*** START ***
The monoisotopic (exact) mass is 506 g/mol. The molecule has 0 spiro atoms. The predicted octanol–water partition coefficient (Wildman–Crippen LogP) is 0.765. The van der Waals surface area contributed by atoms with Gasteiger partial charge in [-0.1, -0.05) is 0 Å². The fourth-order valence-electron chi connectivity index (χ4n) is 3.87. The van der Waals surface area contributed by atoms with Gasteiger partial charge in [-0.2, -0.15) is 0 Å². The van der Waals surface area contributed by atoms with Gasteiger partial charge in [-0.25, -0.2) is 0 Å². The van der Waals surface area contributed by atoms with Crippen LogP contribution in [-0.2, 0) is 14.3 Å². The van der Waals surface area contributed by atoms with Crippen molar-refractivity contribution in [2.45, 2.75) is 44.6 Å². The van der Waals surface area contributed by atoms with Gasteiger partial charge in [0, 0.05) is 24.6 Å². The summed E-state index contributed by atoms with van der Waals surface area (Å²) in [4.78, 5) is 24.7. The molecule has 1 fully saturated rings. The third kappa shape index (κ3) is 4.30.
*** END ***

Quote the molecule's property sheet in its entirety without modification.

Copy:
The monoisotopic (exact) mass is 506 g/mol. The molecule has 0 spiro atoms. The predicted octanol–water partition coefficient (Wildman–Crippen LogP) is 0.765. The van der Waals surface area contributed by atoms with Gasteiger partial charge in [-0.1, -0.05) is 0 Å². The fourth-order valence-electron chi connectivity index (χ4n) is 3.87. The van der Waals surface area contributed by atoms with Gasteiger partial charge in [-0.2, -0.15) is 0 Å². The van der Waals surface area contributed by atoms with Gasteiger partial charge in [-0.25, -0.2) is 0 Å². The van der Waals surface area contributed by atoms with Crippen LogP contribution in [-0.2, 0) is 14.3 Å². The van der Waals surface area contributed by atoms with Crippen molar-refractivity contribution in [2.45, 2.75) is 44.6 Å². The van der Waals surface area contributed by atoms with Gasteiger partial charge in [0, 0.05) is 24.6 Å². The summed E-state index contributed by atoms with van der Waals surface area (Å²) in [4.78, 5) is 24.7. The molecule has 1 fully saturated rings. The third kappa shape index (κ3) is 4.30.